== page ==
This was a theme taken up by former RORC Commodore Michael Boyd, who has helped to ensure the Round Ireland Race’s current exalted status. Put at its most simple, he persuasively argued that it was something that any true Irish sailor would like to be able to list in their CV at last once. But then he went beyond that, giving it all an almost spiritual dimension which made you think that in another life he would have made a rather good Abbot of Glenstal.
For he talked of the special bonds of camaraderie which become enduring friendships after sharing the Round Ireland experience, he talked of the sense of embracing Ireland in a very special way through doing it, and he talked of how the post-race buzz can in some ways last forever in a way that many of us who have done it have thought afterwards, but he managed to put it in an almost poetic style.
Such elevated thoughts were soon being balanced by competitive banter in the lively crowd, with positions being taken as to pre-race favourites, and there’s no doubt that local-boy-made-good Niall Dowling, returning with the hyper-hot Ker 43 Baraka GP, is highly-rated, as he has ace navigator Ian Moore calling the shots, while James Carroll is managing the boat, and Dalkey-based Kiwi star Jared Henderson is also on the strength.
But then Dowling’s former shipmate Michael Boyd has teamed up with the Irish National Sailing School’s Kenneth Rumball for a private entry of the school’s highly-tuned J/109 Jedi, and even though the design may now be 14 years old, you’re in a dream world if you under-estimate the race-winning potential of a well-prepared J/109, with Pwllheli’s Vicky Cox and Peter Dunlop with Mojito – Irish Sea champions in 2017 – also out there to give it their very best.
As for their nemesis in last year’s Dun Laoghaire to Dingle race - Rockabill - her owner has signed up the formidable talents of Mark “Mono” Mansfield of Cork, and there’s just something about a JPK 10.80 which can pull off a real success when it’s really needed.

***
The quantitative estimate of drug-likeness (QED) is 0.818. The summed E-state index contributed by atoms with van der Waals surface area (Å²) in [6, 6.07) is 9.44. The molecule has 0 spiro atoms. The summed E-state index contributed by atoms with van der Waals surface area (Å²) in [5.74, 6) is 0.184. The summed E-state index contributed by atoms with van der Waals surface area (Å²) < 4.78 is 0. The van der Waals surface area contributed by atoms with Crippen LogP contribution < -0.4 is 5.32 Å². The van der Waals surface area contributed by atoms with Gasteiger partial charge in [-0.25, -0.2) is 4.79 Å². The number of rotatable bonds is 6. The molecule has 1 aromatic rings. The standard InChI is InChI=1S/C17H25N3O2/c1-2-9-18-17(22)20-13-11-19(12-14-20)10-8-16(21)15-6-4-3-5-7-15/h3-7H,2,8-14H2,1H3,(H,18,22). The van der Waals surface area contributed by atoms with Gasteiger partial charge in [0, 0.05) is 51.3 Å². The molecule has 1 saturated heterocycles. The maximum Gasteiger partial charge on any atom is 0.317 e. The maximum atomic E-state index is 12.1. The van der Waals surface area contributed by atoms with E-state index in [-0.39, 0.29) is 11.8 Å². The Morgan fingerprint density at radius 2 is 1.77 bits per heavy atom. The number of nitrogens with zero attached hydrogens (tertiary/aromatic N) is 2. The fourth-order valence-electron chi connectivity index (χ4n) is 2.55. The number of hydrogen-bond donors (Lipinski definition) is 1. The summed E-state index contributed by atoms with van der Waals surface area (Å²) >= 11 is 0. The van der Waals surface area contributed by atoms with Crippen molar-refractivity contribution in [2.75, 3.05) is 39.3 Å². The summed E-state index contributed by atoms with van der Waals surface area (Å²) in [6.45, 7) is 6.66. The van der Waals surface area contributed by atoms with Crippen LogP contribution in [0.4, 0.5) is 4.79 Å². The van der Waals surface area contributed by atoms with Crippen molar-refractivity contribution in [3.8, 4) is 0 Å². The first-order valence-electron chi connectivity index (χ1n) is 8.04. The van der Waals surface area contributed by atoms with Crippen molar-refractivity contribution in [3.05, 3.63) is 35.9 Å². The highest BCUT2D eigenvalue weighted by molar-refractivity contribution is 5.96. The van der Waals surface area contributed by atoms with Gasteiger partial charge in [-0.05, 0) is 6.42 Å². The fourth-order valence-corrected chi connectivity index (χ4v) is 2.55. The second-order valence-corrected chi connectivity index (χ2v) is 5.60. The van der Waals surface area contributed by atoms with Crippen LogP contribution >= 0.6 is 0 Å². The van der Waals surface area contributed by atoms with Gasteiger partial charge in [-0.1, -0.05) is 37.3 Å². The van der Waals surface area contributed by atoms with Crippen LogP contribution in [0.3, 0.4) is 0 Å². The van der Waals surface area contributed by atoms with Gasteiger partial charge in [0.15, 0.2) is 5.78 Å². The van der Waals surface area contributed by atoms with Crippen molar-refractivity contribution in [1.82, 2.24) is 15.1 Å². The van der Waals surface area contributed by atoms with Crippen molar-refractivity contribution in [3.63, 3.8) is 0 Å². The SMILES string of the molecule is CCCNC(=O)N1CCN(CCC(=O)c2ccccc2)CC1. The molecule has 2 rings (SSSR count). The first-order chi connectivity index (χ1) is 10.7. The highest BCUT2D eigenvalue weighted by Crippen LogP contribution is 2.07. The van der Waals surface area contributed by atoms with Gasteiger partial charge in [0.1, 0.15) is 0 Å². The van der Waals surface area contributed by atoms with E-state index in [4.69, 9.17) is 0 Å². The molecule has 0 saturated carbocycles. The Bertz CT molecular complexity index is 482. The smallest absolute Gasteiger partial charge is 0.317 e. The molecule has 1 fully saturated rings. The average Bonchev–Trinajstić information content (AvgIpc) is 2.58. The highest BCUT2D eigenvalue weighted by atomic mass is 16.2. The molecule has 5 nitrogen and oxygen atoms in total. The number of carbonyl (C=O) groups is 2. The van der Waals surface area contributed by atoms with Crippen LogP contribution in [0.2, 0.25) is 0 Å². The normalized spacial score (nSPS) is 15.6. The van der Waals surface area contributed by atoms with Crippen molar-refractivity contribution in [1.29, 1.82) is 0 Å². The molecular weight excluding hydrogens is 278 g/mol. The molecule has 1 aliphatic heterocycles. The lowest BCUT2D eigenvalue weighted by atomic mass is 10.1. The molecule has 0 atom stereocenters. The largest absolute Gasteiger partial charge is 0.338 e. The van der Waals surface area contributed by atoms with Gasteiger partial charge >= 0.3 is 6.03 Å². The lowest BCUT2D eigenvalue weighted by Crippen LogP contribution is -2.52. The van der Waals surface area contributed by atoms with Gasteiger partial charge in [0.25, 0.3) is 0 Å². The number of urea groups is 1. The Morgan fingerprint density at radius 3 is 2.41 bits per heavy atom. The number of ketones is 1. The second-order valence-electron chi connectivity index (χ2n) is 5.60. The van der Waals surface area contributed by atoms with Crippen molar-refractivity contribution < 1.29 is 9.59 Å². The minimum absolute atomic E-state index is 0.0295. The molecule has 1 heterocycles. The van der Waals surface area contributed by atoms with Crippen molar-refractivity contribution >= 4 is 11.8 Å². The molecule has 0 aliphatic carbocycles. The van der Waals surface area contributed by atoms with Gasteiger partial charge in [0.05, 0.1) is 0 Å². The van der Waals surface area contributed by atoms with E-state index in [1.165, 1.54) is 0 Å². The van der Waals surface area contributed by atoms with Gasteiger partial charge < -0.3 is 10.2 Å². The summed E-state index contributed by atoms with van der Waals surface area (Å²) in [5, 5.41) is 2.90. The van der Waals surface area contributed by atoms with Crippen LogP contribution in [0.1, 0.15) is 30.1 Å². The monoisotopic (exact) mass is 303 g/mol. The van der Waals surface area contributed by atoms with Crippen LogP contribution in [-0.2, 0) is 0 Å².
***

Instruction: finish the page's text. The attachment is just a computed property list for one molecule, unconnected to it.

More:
As usual in a fleet of this size, and a Round Ireland fleet at that, there’ll be an element of eccentricities in the entry list, and only Stephen O’Flaherty of Howth and RIYC would dream of racing his modern classic Sprit 54 Soufriere in such an event, particularly if they’d heard Peter Wilson talk eloquently of the experience of running down Ireland’s Atlantic seaboard in 40 knots of wind and more, while people back home on the east coast would be thinking it was just a normal mildly breezy summer’s day.
For if there’s one thing a Round Ireland Race teaches you, it’s the exceptionally localised nature of our coastline’s wind strengths, and the way it can test a boat and her crew. I can still remember coming in past Inishtrahull with the most of a Force 9 up our backsides, and yet we knew that the big boats barely a hundred miles ahead down at the Maidens Rocks off Larne were becalmed. Either way, the experience seems at some distance from a cheerful party on a sunlit Spring evening in the time-hallowed surroundings of the Royal Irish Yacht Club.
If it becomes a race of frequent calms, then the little fellows will simply have to sit it out and their handicaps will do the rest, but it’s the sheer unpredictability of the Round Ireland which is part of its unique attraction.
Another attraction for those ashore is that the entire starting sequence can be viewed from Wicklow pier. However, when it’s a reaching start, particularly with the wind offshore, the fleet tends to bunch towards the outer end, out at the Guardship, and well away from the pier.
After one such recent start, I happened to meet up with David Lovegrove, then President of the Irish Sailing Association and a noted International Race Officer, and he commented on the fact that the fleet ended up bunching in on the Guardship.
“If I were the Race Officer,” said he, “and we’d offshore wind conditions like this, I’d be very tempted to put a tiny bias in favour of the inner end of the line in order to keep the fleet in towards the pier and give the viewing public their moneysworth….”
Well, as it happens, there was David Lovegrove at this week’s reception in the RIYC. And for why? Well, as it also happens, for the first time, he is going to be the Race Officer for the Volvo Round Ireland Race on June 30th. Interesting. Very interesting. We’ll certainly all be looking with extra fascination at the way that starting line is laid.